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  14. Definately making an appearance in my post apoc LL conversion. I like the "sword shattering" ability idea too...

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  15. The use of the mace by churchmen to avoid "spilling blood" is generally considered these days to be a myth. there's no direct eveidence for it. Bishop Odo of Bayeux who is depicted in the Bayeux Tapestry is probably shown wielding a mace as a symbol of office or power. - Everyone in the tapestry shown with a macs is a leader of some sort.

    Medieval weapons were invented/designed to tackle specific types of armour. Maces were popular as weapons because they were effective against mail armour; breaking bones and doing bludgeoning damage. They were part of the medieval weapons arms race.

    Sorry if this is a bit dry but I thought it might be interesting :)

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  16. Anonymous2:07 PM

    Less well-known is that Bishop Odo was reputed to be a shapechanger, which is why the Deep Space Nine chief of security was named Odo.

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  17. Jon H7:46 PM

    I see a lot of references to that as being based on one that was fished out of the Thames, but nothing about the actual mace fished out of the Thames.

    I *did* find a picture of a mace fished out of the Thames, though. But it isn't shaped like that. Rather than being a continuous crossbar, the cross-shaped part is a head that is at the end of a conventionally-shaped shaft.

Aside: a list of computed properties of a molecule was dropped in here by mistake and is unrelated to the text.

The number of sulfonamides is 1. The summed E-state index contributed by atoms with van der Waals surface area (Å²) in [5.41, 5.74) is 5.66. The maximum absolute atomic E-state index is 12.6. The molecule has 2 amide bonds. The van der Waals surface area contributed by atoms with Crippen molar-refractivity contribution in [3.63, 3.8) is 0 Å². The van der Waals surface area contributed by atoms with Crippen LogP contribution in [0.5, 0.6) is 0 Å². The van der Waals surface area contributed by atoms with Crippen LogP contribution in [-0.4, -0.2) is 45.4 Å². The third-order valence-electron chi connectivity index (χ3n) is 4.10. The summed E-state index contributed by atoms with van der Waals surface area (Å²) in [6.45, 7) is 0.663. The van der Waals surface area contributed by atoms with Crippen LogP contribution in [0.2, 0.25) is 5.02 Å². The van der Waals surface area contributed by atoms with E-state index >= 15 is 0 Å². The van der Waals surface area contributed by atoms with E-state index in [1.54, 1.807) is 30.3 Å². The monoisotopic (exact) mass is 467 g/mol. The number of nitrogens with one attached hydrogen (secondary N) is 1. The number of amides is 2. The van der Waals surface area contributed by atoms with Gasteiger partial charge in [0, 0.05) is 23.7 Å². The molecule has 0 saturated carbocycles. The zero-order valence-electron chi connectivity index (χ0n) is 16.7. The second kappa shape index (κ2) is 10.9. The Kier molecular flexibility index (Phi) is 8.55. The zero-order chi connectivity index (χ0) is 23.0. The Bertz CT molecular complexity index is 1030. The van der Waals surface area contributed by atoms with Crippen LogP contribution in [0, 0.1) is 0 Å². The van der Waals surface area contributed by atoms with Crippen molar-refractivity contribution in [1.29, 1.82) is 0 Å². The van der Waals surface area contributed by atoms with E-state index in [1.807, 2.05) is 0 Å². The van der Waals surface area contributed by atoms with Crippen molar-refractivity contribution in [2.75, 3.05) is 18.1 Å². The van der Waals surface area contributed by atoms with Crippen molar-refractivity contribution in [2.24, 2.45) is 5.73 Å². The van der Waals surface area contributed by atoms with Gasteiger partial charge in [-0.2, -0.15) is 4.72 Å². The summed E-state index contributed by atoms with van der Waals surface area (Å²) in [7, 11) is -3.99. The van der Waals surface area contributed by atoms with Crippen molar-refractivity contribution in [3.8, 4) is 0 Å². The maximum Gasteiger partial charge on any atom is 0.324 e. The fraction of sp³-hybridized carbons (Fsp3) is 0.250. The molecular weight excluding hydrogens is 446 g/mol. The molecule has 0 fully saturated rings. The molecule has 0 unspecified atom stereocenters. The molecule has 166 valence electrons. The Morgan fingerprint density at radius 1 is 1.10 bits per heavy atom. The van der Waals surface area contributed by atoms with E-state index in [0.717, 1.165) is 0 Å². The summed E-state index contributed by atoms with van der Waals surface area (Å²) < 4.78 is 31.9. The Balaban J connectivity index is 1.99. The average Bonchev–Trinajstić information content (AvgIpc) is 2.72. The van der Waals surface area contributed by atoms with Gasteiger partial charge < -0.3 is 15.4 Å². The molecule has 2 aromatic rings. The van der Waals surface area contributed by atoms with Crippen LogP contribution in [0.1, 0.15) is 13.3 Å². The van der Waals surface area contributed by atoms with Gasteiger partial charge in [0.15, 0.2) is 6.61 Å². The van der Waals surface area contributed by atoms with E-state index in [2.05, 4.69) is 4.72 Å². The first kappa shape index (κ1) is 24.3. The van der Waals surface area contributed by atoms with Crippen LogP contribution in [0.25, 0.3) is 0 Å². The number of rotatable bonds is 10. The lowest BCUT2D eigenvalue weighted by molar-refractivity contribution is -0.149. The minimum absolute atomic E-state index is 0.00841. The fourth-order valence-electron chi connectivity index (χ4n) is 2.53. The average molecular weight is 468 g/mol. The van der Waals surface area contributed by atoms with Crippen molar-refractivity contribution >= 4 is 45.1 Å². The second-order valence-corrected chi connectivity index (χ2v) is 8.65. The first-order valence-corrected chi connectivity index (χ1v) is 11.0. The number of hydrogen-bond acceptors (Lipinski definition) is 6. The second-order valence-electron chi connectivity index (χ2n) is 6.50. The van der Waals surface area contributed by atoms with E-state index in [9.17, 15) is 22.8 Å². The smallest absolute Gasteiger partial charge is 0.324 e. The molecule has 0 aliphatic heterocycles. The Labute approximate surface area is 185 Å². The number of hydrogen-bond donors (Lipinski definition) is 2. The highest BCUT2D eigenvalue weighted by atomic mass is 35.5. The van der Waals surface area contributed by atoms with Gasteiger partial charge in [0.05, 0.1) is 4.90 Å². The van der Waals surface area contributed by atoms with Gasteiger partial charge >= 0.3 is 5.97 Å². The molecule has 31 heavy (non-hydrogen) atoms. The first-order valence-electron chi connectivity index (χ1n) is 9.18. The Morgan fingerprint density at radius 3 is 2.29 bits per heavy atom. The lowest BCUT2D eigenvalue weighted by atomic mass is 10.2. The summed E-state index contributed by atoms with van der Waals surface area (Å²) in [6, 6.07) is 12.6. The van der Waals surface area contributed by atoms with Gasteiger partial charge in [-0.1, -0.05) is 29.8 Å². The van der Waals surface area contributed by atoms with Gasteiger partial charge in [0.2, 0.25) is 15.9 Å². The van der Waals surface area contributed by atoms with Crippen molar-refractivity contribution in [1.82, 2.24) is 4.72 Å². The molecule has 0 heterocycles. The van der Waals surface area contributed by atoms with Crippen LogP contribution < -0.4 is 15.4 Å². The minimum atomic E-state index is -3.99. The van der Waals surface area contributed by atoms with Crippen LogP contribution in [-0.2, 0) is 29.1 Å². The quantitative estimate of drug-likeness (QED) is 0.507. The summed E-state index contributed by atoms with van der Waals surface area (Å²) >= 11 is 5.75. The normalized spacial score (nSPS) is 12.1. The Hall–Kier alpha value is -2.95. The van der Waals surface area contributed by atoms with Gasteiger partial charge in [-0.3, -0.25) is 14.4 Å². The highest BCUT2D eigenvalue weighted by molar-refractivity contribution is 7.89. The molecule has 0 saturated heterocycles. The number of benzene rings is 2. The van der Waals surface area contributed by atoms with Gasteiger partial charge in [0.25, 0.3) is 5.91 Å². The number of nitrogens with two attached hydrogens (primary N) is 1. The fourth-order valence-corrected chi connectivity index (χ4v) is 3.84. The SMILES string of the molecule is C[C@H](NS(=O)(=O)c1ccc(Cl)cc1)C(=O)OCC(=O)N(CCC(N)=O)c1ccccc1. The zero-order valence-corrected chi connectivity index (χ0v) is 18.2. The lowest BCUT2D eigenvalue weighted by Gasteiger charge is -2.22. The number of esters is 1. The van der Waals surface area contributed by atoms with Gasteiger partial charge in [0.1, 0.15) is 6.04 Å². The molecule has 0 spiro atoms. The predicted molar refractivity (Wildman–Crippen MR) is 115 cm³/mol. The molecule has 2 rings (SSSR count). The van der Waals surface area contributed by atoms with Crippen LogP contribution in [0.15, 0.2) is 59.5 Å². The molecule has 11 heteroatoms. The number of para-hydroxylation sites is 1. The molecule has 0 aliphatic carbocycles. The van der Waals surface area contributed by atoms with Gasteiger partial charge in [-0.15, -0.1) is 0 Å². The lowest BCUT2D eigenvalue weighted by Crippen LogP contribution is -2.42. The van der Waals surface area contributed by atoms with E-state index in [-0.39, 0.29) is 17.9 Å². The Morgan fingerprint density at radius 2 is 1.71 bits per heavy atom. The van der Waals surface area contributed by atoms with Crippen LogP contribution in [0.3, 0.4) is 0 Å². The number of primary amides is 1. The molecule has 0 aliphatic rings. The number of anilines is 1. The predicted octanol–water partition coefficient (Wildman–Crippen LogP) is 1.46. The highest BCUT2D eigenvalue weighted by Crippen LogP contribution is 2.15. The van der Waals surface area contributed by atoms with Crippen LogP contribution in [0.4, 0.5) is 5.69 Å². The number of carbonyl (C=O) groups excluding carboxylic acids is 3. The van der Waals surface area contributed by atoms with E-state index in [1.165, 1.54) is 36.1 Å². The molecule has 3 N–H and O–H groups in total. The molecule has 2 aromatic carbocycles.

If you think about it, having the cross shape continue the length of the mace probably just increases the weight. The middle portion could probably be cut back to a much smaller X shape, without losing much in the way of utility.

    My cynical side wonders if this mace is actually a modern product based on a shape that's inexpensive to mass-produce. You could probably extrude cross-shaped steel pretty easily, then it would just be a matter of creating the taper, and wrapping the handle in leather.

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  18. Anonymous5:11 PM

    Rebar + big metal nut. Put the rebar through the nut so it's in the middle, bend the rebar so the nut can't come off, twist rebar ends together into a handle, wrap handle with cord.

    Or just buy something heavy at the hardware store. Heck, I bet you could enter any yard sale and create at least six deadly weapons in less than an hour using only what you find there.

    I think I just came up with an idea for a History Channel reality show: American Shankers.